Figures in the Fog Review: Old Friends

Hail and well met! We are the Figures in the Fog and today we’ll be reviewing the new cards for Ashes: Rise of the Phoenixborn, added in The King of Titans . This is the second entry in this series, so if you haven’t read our first article, you can catch up here: Now that everyone is back, Xander has several friends he’d like us to introduce, including: 1 Ready Spell, 1 Action Spell, 1 Ally, 1 Alteration, and 3 Conjurations.

Xander’s first Ready Spell is called Summon Cerasaurus Mount and introduces the new Mount mechanic. The Summon Cerasuarus Mount costs a Main Action and basic dice to play and then costs a Side Action, a Natural class die and a Divine class die to activate. But, there’s an additional requirement; in order to summon a Cerasaurus Mount you must have an unexhausted Ally on your side of the Battlefield. Then that Ally is placed face-down underneath the new Cerasaurus Unit.

Summon Cerasaurus

Before going over the Cerasaurus Mount itself, it’s important to understand the new Mount mechanic. When an unexhausted Ally is Mounted, and is flipped face-down, all other tokens are removed from that Ally, including status tokens and wounds. This means that as long as an Ally is unexhausted, that Ally can be fully healed by being Mounted. Additionally, any Alterations that are attached to the Ally are discarded when that Ally is Mounted. When those Alterations are discarded, if they have the Respark ability, it can be triggered, and those Alterations can be returned to their owner’s hand(s).

Now, back to the Conjuration, the Cerasaurus is a 3 Attack, 3 Life, 0 Recover and 3 different abilities. The first ability is called Overkill 1. This ability is exhaustible and is the same as Elephant Rider and the ability provided by Power Through. The second ability is inexhaustible and called Unsummon. Unsummon uses a Main Action and allows the owner to discard this Unit. While this seems bad at first glance, the Cerasaurus’s final ability, Dismount Rider, will help to take advantage of this ability. Dismount Rider in an inexhaustible ability that says that when this Unit leaves play, the Ally beneath it gets placed back on the Battlefield. Pairing Dismount Rider with Unsummon, gives the controlling player the ability to actively control when the Ally returns to the battlefield, instead of relying on their opponent to destroy it.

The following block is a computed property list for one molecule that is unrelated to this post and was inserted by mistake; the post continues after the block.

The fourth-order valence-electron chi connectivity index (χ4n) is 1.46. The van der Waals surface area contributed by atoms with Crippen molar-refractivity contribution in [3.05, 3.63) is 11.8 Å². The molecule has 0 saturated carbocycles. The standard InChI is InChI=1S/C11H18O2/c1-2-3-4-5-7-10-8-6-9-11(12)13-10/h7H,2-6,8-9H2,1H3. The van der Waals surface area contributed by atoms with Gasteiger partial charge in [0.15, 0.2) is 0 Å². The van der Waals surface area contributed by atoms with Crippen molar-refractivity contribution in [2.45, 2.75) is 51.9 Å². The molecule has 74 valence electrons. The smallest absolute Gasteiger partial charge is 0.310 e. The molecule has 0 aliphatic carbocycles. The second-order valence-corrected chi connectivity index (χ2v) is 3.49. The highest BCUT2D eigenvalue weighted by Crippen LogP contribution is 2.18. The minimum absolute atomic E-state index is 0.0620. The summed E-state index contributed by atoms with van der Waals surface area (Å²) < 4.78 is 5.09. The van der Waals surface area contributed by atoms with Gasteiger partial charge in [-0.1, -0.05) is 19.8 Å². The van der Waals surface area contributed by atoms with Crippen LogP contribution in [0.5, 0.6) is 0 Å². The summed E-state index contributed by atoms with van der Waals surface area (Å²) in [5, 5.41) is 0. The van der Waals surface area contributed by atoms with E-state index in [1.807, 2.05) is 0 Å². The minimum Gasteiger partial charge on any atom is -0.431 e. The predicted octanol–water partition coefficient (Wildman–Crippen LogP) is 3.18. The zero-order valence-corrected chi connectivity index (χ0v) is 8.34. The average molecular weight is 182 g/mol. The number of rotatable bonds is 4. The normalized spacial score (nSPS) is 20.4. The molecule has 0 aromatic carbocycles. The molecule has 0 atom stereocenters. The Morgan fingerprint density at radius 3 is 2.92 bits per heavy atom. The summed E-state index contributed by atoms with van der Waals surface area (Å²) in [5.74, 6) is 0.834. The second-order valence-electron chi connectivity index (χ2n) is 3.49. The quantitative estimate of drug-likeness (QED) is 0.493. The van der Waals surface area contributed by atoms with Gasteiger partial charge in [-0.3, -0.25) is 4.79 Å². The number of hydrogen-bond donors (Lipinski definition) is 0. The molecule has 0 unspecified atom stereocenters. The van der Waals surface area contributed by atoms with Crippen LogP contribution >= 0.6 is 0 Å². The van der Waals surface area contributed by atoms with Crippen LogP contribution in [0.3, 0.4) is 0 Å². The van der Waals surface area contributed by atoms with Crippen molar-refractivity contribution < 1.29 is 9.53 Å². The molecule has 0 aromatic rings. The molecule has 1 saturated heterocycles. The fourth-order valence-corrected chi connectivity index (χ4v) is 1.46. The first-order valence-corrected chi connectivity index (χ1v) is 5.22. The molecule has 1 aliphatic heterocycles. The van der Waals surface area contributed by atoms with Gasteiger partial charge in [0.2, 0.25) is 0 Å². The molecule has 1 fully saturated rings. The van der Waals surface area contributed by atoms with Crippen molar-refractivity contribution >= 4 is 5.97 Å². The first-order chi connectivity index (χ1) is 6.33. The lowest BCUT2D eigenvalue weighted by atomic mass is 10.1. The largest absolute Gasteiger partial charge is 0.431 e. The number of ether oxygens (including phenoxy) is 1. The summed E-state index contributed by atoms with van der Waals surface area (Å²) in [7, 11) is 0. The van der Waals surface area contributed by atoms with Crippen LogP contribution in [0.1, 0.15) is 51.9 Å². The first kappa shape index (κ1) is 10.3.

Cerasaurus Mount

When an Ally is Dismounted, that Ally returns to the owner’s Battlefield with an exhaustion token placed on it. After the Ally returns, the controlling player may place 1 wound on that Ally and remove an exhaustion token. The fact that the Ally returns to the Battlefield with an exhaustion token on it means that effects that trigger when the Unit enters play, like Ambush, cannot be triggered. And for those Astrea players out there, if you Mount an Ally that was stolen with Mark of the Goddess, you get the Mount Conjuration. But, when the Conjuration leaves play, because the Ally returns to the owner’s Battlefield, your opponent will get their Ally back and can choose to unexhaust it.